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So many reviews of this book I have read so far focus on the topic of grief being the main thread. True, the book begins with a tragedy and the story unfolds within an envelope of grief and loss, but it is more about the interactions of two cultures in a small town in Maine - the advantaged, elitist summer people and the local "townies". Waldman, herself a daughter of a culturally mixed family, as set forth in her memoir "Bad Mother", handles the combinations, relationships, and odd juxtapositions and unlikely pairings with such depth, accuracy, beauty and polish that the novel amazes the reader at every twist and turn. Metaphors and connections abound, delighting and astounding the reader with their precision and subtlety; Waldman is no heavy-handed purveyor of symbolism.
This reader alternates between loving and hating one of the main characters - at times shrewish, superior-minded and unrelenting in her pedantic insistence on getting her way, and at times knowing that "her way" is really maybe one of the best ways. And, in the end, she becomes more accepting with more of a "laissez-faire" perspective.
As a leitmotif there is the theme of professional musicianship, musical allusions - instead of an "epilogue" there is a "coda" - and the development of a child prodigy. The rocky Maine coast and its mercurial weather patterns become a veritable character in the story.
The narrator's contribution is brilliant as well, using a hard, no BS Maine dialect to further entrench the Mainers in their attitudinal stances, and rendering with no accent the well-educated, culturally advantaged summer people.
8 of 8 people found this review helpful
Though I don't usually read family stories, I found Red Hook Road overall very enjoyable. It's about the aftermath of a tragic incident that brings together two very unlike mothers who are forced to deal with situations together as life goes on. It's touching and for the most part very well written. I've read some criticisms that the two main characters, the mothers, are unlikeable, and while I get that, I found them rich enough characters that even though there were definitely unlikeable things about them, I still felt empathy for them and understood how life had shaped them in those particular ways. Iris, in particular, while extremely irritating in her desire to control anything and everything in her path, was still vulnerable enough and showed enough kindness and love that her negative qualities didn't really bother me. On the downside, the plot is a little contrived, and there's a bit of deus ex machina at the end. But it's well worth a read, if this is the kind of novel you enjoy. I also thought the ending dragged out a bit -- as I was listening to it in the car, I kept thinking, "Okay, that's got to be the last sentence . . . " but it wasn't. As far as the audiobook is concerned, the reading is very good with one minor complaint -- the female reader speaks the male voices in a register that's so low it really sounds forced and unnatural. I get that they have to differentiate the voices somehow, but I found it distracting, especially the voice of the father. But overall, the audiobook was great, and the book itself worth the read, if you like that type of story. It's not my usual choice, but I enjoyed it.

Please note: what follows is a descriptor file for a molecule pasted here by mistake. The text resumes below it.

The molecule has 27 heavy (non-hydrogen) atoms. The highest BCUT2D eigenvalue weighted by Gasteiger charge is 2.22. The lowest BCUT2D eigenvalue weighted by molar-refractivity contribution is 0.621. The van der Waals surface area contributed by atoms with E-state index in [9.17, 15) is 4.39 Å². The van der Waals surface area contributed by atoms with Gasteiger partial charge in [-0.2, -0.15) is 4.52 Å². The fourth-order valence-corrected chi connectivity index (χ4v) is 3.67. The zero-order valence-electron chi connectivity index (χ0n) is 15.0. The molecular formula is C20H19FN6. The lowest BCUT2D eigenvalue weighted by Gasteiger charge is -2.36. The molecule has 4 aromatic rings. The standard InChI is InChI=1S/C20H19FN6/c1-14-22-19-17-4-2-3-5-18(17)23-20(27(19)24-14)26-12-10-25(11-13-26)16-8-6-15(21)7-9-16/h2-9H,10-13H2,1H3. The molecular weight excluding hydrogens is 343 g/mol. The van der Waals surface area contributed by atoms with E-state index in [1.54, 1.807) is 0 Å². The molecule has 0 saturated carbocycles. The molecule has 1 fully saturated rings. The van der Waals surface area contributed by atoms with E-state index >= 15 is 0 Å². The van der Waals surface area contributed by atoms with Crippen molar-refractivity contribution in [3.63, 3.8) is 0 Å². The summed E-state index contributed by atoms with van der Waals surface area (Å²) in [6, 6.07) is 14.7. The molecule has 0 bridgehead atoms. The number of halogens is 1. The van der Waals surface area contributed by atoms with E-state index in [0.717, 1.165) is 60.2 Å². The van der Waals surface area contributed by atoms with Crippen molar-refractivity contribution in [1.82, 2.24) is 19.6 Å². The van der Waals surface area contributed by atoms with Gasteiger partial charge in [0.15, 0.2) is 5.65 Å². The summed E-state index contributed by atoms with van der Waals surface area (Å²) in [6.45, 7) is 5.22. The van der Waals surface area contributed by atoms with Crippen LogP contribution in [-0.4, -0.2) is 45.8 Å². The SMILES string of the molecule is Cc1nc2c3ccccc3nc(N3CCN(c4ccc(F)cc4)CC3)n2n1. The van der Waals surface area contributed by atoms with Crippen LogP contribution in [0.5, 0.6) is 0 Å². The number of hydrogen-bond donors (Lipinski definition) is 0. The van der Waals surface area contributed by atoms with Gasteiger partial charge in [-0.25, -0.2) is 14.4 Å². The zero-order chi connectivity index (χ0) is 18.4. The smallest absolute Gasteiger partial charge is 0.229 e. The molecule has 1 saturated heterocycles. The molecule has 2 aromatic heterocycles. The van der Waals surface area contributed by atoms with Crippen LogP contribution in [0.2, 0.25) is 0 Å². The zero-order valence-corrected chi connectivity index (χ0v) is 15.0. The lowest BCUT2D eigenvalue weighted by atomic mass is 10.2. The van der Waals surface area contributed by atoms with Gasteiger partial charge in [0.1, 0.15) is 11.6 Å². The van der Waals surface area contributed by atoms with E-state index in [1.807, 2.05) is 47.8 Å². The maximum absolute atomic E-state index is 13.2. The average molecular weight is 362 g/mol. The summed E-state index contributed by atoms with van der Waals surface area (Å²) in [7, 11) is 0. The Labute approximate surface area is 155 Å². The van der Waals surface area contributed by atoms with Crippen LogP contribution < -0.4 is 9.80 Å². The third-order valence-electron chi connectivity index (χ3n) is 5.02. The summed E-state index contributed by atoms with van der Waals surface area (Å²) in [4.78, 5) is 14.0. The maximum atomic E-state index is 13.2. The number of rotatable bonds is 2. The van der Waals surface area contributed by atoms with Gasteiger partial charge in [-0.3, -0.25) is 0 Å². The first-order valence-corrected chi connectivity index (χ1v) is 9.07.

3 of 3 people found this review helpful